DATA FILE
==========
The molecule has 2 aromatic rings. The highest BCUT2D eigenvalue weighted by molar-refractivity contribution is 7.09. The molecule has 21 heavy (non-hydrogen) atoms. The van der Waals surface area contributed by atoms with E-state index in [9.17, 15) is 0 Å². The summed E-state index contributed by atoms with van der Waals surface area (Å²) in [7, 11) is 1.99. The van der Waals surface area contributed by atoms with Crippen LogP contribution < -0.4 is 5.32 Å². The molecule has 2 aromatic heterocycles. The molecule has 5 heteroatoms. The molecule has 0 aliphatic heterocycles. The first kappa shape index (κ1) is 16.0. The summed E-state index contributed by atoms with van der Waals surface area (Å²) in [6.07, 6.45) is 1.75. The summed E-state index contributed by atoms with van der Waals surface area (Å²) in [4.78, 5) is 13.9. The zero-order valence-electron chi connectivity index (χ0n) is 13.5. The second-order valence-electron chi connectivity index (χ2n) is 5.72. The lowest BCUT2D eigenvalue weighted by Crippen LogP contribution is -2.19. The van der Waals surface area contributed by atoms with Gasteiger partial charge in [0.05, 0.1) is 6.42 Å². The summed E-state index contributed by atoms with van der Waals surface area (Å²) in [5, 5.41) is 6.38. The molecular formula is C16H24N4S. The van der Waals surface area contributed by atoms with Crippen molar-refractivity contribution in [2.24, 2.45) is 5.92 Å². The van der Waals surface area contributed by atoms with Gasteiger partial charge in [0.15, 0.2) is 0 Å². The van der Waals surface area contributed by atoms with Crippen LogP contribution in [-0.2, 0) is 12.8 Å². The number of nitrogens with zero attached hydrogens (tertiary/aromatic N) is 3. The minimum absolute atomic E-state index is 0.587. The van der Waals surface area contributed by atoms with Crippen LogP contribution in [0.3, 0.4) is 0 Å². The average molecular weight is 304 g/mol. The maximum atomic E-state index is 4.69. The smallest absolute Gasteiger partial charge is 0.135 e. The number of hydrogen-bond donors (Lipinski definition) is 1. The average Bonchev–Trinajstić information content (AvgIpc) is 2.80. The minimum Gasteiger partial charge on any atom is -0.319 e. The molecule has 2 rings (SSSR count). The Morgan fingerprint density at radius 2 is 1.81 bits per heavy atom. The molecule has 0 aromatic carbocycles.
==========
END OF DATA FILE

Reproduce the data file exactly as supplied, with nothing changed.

The molecule has 2 aromatic rings. The highest BCUT2D eigenvalue weighted by molar-refractivity contribution is 7.09. The molecule has 21 heavy (non-hydrogen) atoms. The van der Waals surface area contributed by atoms with E-state index in [9.17, 15) is 0 Å². The summed E-state index contributed by atoms with van der Waals surface area (Å²) in [7, 11) is 1.99. The van der Waals surface area contributed by atoms with Crippen LogP contribution < -0.4 is 5.32 Å². The molecule has 2 aromatic heterocycles. The molecule has 5 heteroatoms. The molecule has 0 aliphatic heterocycles. The first kappa shape index (κ1) is 16.0. The summed E-state index contributed by atoms with van der Waals surface area (Å²) in [6.07, 6.45) is 1.75. The summed E-state index contributed by atoms with van der Waals surface area (Å²) in [4.78, 5) is 13.9. The zero-order valence-electron chi connectivity index (χ0n) is 13.5. The second-order valence-electron chi connectivity index (χ2n) is 5.72. The lowest BCUT2D eigenvalue weighted by Crippen LogP contribution is -2.19. The van der Waals surface area contributed by atoms with Gasteiger partial charge in [0.05, 0.1) is 6.42 Å². The summed E-state index contributed by atoms with van der Waals surface area (Å²) in [5, 5.41) is 6.38. The molecular formula is C16H24N4S. The van der Waals surface area contributed by atoms with Crippen molar-refractivity contribution in [2.24, 2.45) is 5.92 Å². The van der Waals surface area contributed by atoms with Gasteiger partial charge in [0.15, 0.2) is 0 Å². The van der Waals surface area contributed by atoms with Crippen LogP contribution in [-0.2, 0) is 12.8 Å². The number of nitrogens with zero attached hydrogens (tertiary/aromatic N) is 3. The minimum absolute atomic E-state index is 0.587. The van der Waals surface area contributed by atoms with Crippen LogP contribution in [0.3, 0.4) is 0 Å². The average molecular weight is 304 g/mol. The maximum atomic E-state index is 4.69. The smallest absolute Gasteiger partial charge is 0.135 e. The number of hydrogen-bond donors (Lipinski definition) is 1. The average Bonchev–Trinajstić information content (AvgIpc) is 2.80. The minimum Gasteiger partial charge on any atom is -0.319 e. The molecule has 2 rings (SSSR count). The Morgan fingerprint density at radius 2 is 1.81 bits per heavy atom. The molecule has 0 aromatic carbocycles.